DAY 2 – Skills Training & Preparations
Using the terrain around our camp, we’ll spend the day practicing fundamental mountaineering skills. To start off, we’ll expand our snow climbing techniques, introducing the ice axe into the equation. Throughout the day we’ll build skill upon skill, emphasizing a progression of techniques that are all designed to work together. We’ll cover ice arrest, including team arrest and self arrest, cramponing, and basic avalanche rescue.
In the afternoon we’ll dive into roped travel, including ‘glacier travel mode’, short-roping, and running belays. In the late afternoon we’ll wrap up our training session as we prepare for our summit climb the following morning. After an early dinner, we’ll head for bed while it’s still light out in order to maximize our rest for the big day to come.
DAY 3 – Climb
With a pre-dawn alpine start we begin our summit day. From camp we traverse onto the Easton Glacier, ascending steadily upward, weaving around crevasses. The route aims towards the Sherman Peak and the base of the upper Roman Wall.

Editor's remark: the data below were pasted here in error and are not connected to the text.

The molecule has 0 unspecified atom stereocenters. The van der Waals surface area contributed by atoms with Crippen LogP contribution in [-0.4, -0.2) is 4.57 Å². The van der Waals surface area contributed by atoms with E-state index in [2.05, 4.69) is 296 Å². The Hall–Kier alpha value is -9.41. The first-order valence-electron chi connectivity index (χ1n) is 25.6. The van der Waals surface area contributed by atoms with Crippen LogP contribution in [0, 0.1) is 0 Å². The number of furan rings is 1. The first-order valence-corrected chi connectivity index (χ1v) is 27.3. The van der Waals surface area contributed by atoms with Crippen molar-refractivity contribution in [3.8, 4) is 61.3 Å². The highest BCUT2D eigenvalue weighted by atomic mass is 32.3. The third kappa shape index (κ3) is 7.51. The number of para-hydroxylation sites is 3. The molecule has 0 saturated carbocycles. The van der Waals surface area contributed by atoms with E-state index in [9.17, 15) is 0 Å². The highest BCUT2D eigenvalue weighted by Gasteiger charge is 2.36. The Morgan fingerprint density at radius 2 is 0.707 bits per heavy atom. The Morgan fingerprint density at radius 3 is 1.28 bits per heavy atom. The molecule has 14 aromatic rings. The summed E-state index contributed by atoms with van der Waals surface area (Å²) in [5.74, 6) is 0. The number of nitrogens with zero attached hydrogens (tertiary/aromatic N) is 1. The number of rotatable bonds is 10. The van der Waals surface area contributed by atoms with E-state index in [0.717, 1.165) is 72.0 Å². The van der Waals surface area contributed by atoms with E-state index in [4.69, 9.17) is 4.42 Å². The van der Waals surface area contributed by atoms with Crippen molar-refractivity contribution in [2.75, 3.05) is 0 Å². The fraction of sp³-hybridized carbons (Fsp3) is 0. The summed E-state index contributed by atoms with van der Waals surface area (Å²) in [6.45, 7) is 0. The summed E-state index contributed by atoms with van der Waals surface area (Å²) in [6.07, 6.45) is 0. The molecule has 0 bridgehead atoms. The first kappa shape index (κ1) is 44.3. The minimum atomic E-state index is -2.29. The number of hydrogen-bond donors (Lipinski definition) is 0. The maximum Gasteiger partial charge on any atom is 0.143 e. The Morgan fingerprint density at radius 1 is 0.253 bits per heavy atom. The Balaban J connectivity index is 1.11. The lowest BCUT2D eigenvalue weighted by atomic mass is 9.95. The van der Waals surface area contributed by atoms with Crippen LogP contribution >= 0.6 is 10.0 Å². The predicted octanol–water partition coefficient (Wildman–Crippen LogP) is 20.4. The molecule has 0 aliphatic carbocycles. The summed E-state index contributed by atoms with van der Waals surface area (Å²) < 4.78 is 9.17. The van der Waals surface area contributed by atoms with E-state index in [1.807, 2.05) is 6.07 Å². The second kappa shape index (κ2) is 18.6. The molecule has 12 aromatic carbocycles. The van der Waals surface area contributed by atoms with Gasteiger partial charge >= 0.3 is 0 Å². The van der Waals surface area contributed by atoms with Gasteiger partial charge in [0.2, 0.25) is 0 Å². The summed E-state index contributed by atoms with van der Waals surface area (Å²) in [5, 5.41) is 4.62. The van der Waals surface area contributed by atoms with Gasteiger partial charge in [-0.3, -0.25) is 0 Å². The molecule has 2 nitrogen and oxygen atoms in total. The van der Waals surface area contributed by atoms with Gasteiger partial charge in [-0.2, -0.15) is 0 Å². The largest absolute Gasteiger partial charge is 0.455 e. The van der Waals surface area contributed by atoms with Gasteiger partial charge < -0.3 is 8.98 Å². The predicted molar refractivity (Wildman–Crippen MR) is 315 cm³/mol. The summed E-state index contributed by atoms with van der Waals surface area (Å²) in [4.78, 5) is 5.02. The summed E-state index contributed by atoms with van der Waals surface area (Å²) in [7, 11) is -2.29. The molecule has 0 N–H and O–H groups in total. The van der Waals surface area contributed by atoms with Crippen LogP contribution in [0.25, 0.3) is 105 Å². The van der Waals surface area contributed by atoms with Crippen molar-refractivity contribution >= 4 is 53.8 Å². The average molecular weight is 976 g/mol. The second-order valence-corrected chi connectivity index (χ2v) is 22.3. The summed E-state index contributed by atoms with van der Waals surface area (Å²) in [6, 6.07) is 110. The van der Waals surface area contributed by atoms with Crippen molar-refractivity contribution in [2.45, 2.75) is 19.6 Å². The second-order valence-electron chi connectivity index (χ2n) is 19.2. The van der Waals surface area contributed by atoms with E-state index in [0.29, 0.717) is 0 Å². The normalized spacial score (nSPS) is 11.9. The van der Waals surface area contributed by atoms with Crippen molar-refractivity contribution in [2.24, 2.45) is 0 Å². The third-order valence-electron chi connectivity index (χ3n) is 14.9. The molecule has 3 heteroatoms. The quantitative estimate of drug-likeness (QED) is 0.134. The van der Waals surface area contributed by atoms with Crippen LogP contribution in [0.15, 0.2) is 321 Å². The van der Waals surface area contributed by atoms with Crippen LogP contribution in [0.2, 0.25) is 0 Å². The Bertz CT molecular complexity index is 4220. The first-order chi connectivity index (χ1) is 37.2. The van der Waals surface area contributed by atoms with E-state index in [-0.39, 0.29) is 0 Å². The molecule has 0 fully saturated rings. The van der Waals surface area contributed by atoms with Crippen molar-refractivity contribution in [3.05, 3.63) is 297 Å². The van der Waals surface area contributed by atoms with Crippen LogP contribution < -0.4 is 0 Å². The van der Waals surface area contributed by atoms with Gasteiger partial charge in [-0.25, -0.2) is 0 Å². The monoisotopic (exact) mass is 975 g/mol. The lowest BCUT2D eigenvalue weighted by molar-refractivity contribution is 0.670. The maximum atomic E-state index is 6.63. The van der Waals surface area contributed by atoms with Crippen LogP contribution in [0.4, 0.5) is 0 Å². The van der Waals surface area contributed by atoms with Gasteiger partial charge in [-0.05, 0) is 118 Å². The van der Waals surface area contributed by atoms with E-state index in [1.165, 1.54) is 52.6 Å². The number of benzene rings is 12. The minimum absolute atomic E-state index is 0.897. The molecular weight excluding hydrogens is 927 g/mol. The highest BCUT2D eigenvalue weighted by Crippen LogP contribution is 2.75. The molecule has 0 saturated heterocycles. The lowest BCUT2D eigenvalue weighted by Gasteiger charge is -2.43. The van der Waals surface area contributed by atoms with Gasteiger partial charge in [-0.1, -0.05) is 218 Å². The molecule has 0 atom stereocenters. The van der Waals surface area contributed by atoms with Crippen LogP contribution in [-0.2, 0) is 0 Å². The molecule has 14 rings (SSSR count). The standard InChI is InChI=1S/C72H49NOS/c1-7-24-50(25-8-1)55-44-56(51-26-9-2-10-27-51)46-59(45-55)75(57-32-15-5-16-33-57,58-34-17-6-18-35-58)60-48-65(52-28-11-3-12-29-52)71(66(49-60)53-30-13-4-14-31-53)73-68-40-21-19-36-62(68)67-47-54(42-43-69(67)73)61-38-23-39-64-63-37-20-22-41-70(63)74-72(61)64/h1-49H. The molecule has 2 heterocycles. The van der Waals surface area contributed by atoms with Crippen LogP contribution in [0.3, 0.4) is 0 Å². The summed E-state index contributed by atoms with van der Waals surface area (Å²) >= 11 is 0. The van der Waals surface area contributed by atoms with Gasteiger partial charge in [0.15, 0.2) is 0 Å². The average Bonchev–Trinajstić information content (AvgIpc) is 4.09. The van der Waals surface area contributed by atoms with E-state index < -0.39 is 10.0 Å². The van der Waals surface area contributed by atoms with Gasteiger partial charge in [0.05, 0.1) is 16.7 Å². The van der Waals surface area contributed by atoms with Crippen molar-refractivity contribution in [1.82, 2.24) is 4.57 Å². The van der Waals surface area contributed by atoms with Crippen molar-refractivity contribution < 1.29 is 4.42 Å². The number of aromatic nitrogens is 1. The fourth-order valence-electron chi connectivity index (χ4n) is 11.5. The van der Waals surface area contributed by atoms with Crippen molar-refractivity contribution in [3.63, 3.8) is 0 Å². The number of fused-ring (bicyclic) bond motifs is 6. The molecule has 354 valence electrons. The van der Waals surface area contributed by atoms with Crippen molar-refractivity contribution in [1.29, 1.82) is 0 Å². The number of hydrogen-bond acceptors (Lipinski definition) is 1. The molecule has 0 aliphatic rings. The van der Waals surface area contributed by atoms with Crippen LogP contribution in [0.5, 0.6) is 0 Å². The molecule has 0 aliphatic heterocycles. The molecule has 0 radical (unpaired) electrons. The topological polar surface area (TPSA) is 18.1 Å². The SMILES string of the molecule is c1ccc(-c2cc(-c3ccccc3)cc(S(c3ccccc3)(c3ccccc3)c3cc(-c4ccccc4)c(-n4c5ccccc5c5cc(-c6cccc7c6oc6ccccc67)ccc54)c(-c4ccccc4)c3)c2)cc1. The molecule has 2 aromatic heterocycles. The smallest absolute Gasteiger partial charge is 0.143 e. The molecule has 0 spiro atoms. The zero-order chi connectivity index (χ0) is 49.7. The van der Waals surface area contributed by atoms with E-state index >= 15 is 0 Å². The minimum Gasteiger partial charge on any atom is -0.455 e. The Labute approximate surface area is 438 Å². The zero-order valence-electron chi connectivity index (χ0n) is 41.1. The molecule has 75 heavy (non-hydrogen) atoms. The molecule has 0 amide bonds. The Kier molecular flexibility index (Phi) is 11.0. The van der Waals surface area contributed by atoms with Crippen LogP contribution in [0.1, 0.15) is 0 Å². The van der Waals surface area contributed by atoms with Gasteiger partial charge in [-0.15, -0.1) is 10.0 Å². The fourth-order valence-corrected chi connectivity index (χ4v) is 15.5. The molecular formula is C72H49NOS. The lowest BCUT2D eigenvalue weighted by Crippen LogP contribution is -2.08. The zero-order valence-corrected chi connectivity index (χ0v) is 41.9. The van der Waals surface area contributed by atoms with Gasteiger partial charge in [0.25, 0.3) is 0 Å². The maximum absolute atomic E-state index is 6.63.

The final 800′ is the steepest, following the western side of Sherman Crater to the summit plateau and Grant Peak, 10,781′! On top we take in the spectacular views of the surrounding North Cascades, the Olympic Mountains to the southwest, Glacier Peak and Mt. Rainier to the south, and Baker’s always impressive neighbor, Mt. Shuksan. Depending on weather conditions, we spend an hour or so on top before we make our descent back to camp.
In the late afternoon/early evening, we discuss navigation including map, compass, and GPS methods.
DAY 4 – Anchors, Navigation, and Walk Out
The morning of our fourth day is spent learning about snow anchors and anchor equalization, testing our anchors to failure and understanding the mechanics of snow.
After lunch we pack up our camp and begin the descent back to the trailhead. The program wraps up with a celebratory meal in Sedro Woolley.
PACKS & BAGS
☐ Backpack: 50-75 liter internal frame pack.
☐ Sleeping bag: Rated between 0° and 20°, down or synthetic. Keep in mind that manufacturer’s temperature ratings are subjective and serve as guidelines.
☐ Compression stuff sack: Sized appropriately to your bag.
☐ (1-2) Sleeping pads: We recommend bringing one closed cell foam pad, and one inflatable pad. One of your pads can be a 3/4 length and the other a full length (ex: REI Blue Foam pad & ¾ length Thermarest Prolite).